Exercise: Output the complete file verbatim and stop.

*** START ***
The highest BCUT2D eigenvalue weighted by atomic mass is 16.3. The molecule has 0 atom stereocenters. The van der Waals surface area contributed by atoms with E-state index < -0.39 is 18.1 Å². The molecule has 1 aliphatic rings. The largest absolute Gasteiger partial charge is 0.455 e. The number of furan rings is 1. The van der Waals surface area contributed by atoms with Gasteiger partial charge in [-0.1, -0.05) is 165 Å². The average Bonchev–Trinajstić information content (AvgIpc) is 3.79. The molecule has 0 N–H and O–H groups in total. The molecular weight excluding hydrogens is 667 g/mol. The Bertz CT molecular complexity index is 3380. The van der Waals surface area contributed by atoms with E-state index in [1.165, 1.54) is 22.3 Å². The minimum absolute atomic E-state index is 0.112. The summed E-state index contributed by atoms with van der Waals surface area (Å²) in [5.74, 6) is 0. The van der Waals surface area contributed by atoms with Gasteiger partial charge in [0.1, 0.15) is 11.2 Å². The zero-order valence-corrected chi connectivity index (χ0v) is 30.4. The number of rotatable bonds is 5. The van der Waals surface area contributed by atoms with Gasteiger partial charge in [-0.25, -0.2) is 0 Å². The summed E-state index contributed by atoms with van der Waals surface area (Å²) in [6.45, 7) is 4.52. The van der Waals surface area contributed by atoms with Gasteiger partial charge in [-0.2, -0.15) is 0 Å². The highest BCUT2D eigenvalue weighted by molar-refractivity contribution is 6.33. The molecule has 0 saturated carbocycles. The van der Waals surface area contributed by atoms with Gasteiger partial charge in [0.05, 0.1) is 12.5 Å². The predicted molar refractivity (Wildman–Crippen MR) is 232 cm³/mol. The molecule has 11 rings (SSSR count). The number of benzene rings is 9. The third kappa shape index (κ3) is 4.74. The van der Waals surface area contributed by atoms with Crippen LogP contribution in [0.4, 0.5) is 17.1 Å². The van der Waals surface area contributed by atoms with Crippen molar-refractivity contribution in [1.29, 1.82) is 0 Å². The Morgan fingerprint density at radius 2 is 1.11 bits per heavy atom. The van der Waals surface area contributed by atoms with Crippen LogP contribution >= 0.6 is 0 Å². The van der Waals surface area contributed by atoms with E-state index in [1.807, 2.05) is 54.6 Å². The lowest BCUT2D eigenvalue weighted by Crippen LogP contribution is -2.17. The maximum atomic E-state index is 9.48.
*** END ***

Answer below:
The highest BCUT2D eigenvalue weighted by atomic mass is 16.3. The molecule has 0 atom stereocenters. The van der Waals surface area contributed by atoms with E-state index < -0.39 is 18.1 Å². The molecule has 1 aliphatic rings. The largest absolute Gasteiger partial charge is 0.455 e. The number of furan rings is 1. The van der Waals surface area contributed by atoms with Gasteiger partial charge in [-0.1, -0.05) is 165 Å². The average Bonchev–Trinajstić information content (AvgIpc) is 3.79. The molecule has 0 N–H and O–H groups in total. The molecular weight excluding hydrogens is 667 g/mol. The Bertz CT molecular complexity index is 3380. The van der Waals surface area contributed by atoms with E-state index in [1.165, 1.54) is 22.3 Å². The minimum absolute atomic E-state index is 0.112. The summed E-state index contributed by atoms with van der Waals surface area (Å²) in [5.74, 6) is 0. The van der Waals surface area contributed by atoms with Gasteiger partial charge in [0.1, 0.15) is 11.2 Å². The zero-order valence-corrected chi connectivity index (χ0v) is 30.4. The number of rotatable bonds is 5. The van der Waals surface area contributed by atoms with Gasteiger partial charge in [-0.25, -0.2) is 0 Å². The summed E-state index contributed by atoms with van der Waals surface area (Å²) in [6.45, 7) is 4.52. The van der Waals surface area contributed by atoms with Gasteiger partial charge in [-0.2, -0.15) is 0 Å². The highest BCUT2D eigenvalue weighted by molar-refractivity contribution is 6.33. The molecule has 0 saturated carbocycles. The van der Waals surface area contributed by atoms with Gasteiger partial charge in [0.05, 0.1) is 12.5 Å². The predicted molar refractivity (Wildman–Crippen MR) is 232 cm³/mol. The molecule has 11 rings (SSSR count). The number of benzene rings is 9. The third kappa shape index (κ3) is 4.74. The van der Waals surface area contributed by atoms with Crippen LogP contribution in [0.4, 0.5) is 17.1 Å². The van der Waals surface area contributed by atoms with Crippen molar-refractivity contribution in [1.29, 1.82) is 0 Å². The Morgan fingerprint density at radius 2 is 1.11 bits per heavy atom. The van der Waals surface area contributed by atoms with Crippen LogP contribution >= 0.6 is 0 Å². The van der Waals surface area contributed by atoms with E-state index in [1.807, 2.05) is 54.6 Å². The lowest BCUT2D eigenvalue weighted by Crippen LogP contribution is -2.17. The maximum atomic E-state index is 9.48.